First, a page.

A joint study for a new floating hybrid renewable energy system (RES) – capable of harnessing solar, wave, tides and wind to generate electricity - will be done in Singapore, by scientists from Keppel Infrastructure, National University of Singapore (NUS) and Nanyang Technological University, Singapore (NTU Singapore).
KepInfra Energy Transition Centre (KETC) at Keppel Infrastructure, Solar Energy Research Institute of Singapore (SERIS) at NUS, and the Energy Research Institute @ NTU (ERI@N) have signed a Memorandum of Understanding (MOU) for a joint-study, which will assess the technological and economic feasibility of the floating hybrid RES.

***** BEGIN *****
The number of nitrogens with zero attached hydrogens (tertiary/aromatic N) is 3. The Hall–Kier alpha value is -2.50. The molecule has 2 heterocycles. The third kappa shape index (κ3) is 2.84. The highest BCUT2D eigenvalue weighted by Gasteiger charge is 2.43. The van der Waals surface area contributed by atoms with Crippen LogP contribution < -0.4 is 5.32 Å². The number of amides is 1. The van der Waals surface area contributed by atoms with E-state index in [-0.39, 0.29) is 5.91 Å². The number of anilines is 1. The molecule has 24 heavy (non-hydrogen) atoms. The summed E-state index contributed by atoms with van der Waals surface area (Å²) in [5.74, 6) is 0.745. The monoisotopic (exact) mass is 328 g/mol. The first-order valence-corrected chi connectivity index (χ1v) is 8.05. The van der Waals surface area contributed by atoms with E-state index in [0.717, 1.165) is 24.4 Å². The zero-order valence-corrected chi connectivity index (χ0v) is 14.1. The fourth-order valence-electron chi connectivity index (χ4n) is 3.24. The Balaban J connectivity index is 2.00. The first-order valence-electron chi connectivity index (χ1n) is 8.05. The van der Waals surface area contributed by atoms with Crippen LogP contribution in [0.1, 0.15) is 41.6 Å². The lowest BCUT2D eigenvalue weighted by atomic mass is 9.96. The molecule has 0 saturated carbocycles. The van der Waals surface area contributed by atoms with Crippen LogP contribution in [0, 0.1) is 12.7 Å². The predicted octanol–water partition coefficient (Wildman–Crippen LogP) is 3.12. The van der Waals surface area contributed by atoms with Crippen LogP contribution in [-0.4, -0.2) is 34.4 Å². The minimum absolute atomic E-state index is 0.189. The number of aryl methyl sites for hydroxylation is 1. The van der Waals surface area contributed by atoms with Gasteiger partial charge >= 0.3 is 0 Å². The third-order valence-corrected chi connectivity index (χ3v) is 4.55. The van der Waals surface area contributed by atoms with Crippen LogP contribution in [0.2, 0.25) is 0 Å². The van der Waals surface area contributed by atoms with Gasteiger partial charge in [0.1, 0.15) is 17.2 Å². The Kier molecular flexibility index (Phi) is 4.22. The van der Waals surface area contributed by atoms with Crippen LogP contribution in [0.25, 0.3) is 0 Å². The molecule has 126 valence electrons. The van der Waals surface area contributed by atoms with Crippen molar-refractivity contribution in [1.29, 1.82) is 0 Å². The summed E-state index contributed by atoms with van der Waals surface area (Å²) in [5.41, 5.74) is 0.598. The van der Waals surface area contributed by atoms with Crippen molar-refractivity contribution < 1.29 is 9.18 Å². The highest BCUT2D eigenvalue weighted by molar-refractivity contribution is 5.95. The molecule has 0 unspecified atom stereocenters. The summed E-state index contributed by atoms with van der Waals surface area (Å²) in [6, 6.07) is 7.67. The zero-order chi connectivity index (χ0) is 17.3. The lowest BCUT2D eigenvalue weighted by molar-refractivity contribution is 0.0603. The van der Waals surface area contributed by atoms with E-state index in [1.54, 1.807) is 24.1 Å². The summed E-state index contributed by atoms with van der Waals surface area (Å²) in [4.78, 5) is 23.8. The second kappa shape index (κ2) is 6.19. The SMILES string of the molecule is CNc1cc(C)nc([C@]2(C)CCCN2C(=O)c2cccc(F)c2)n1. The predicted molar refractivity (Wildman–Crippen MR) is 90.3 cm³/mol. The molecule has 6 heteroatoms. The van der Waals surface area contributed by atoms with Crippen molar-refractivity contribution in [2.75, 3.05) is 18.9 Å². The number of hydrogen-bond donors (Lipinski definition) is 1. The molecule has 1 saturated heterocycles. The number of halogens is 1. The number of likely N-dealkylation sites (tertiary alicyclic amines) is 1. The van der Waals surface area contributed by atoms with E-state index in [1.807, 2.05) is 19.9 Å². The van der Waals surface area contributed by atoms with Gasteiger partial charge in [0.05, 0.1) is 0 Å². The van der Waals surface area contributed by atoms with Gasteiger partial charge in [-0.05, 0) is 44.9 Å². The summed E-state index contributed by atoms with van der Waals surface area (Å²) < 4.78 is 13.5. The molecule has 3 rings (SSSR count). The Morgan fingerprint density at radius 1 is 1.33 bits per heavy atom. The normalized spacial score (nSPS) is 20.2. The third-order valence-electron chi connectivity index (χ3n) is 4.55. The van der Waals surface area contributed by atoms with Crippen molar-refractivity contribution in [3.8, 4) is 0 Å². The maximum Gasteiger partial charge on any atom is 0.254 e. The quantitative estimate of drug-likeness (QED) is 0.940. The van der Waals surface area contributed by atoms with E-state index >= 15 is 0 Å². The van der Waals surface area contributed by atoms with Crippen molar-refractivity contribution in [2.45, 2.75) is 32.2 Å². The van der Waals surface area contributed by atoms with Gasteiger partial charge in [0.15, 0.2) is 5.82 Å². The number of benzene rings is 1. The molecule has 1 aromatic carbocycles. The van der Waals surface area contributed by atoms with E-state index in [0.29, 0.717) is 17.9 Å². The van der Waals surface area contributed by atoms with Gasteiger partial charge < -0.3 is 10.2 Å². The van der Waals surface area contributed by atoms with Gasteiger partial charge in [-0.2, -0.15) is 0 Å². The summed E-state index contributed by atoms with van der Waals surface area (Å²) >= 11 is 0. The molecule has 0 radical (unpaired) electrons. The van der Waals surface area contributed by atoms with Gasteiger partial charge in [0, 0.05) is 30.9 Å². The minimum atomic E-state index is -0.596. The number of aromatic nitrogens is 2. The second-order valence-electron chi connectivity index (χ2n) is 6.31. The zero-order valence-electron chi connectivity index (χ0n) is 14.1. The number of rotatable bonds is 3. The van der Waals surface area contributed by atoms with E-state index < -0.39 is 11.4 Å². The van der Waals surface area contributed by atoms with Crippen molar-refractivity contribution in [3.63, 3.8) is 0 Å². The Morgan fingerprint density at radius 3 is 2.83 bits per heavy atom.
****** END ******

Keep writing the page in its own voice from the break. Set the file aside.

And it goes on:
The floating hybrid RES concept comprises modular offshore floating solar platforms with the flexibility to integrate other renewable energy technologies, such as ocean wave energy conversion systems, tidal energy turbines and paddles, as well as wind turbines.
The study entails exploring the deployment of the system at a particular offshore test site in Singapore waters, subject to the relevant regulatory approvals.
If successful, the parties plan to design and deploy a pilot system with at least 100 MW of renewable power generation capacity which can be scaled up over time. After implementing the novel system in Singapore, the aim is to roll-out the floating hybrid RES innovation to other regions in Asia and beyond.